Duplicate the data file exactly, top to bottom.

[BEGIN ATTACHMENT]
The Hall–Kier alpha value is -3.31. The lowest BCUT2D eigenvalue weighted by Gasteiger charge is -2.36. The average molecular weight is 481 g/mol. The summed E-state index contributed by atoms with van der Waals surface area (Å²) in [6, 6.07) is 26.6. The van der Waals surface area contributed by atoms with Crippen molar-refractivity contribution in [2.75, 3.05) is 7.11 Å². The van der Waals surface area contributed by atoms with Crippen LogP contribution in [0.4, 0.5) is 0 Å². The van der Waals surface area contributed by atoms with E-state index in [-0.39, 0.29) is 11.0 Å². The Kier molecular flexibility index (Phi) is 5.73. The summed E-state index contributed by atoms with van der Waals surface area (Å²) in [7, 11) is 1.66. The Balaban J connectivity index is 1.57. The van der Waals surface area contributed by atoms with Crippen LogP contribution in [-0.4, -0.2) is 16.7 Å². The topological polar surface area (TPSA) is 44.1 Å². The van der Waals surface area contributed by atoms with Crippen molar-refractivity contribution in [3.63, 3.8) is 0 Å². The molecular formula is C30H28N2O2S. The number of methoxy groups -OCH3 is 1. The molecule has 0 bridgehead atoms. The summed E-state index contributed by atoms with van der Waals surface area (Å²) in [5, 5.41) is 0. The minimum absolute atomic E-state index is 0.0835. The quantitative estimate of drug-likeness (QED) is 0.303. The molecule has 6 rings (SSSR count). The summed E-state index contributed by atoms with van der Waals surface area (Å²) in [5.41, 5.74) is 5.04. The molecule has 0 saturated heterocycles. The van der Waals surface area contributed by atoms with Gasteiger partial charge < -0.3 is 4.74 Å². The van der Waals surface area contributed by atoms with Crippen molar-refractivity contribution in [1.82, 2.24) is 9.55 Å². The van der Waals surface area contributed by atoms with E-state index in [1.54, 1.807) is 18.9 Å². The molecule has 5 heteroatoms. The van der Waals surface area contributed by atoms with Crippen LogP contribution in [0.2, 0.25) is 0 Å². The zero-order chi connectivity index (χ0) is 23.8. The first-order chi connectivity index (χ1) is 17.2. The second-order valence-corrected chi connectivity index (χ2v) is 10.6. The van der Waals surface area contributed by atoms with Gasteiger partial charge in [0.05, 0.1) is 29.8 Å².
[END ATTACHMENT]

The Hall–Kier alpha value is -3.31. The lowest BCUT2D eigenvalue weighted by Gasteiger charge is -2.36. The average molecular weight is 481 g/mol. The summed E-state index contributed by atoms with van der Waals surface area (Å²) in [6, 6.07) is 26.6. The van der Waals surface area contributed by atoms with Crippen molar-refractivity contribution in [2.75, 3.05) is 7.11 Å². The van der Waals surface area contributed by atoms with Crippen LogP contribution in [0.4, 0.5) is 0 Å². The van der Waals surface area contributed by atoms with E-state index in [-0.39, 0.29) is 11.0 Å². The Kier molecular flexibility index (Phi) is 5.73. The summed E-state index contributed by atoms with van der Waals surface area (Å²) in [7, 11) is 1.66. The Balaban J connectivity index is 1.57. The van der Waals surface area contributed by atoms with Crippen LogP contribution in [-0.4, -0.2) is 16.7 Å². The topological polar surface area (TPSA) is 44.1 Å². The van der Waals surface area contributed by atoms with Crippen molar-refractivity contribution in [3.63, 3.8) is 0 Å². The molecular formula is C30H28N2O2S. The number of methoxy groups -OCH3 is 1. The molecule has 0 bridgehead atoms. The summed E-state index contributed by atoms with van der Waals surface area (Å²) in [5, 5.41) is 0. The minimum absolute atomic E-state index is 0.0835. The quantitative estimate of drug-likeness (QED) is 0.303. The molecule has 6 rings (SSSR count). The summed E-state index contributed by atoms with van der Waals surface area (Å²) in [5.41, 5.74) is 5.04. The molecule has 0 saturated heterocycles. The van der Waals surface area contributed by atoms with Gasteiger partial charge < -0.3 is 4.74 Å². The van der Waals surface area contributed by atoms with Crippen molar-refractivity contribution in [1.82, 2.24) is 9.55 Å². The van der Waals surface area contributed by atoms with E-state index in [1.54, 1.807) is 18.9 Å². The molecule has 5 heteroatoms. The van der Waals surface area contributed by atoms with Crippen LogP contribution in [0.2, 0.25) is 0 Å². The zero-order chi connectivity index (χ0) is 23.8. The first-order chi connectivity index (χ1) is 17.2. The second-order valence-corrected chi connectivity index (χ2v) is 10.6. The van der Waals surface area contributed by atoms with Gasteiger partial charge in [0.05, 0.1) is 29.8 Å².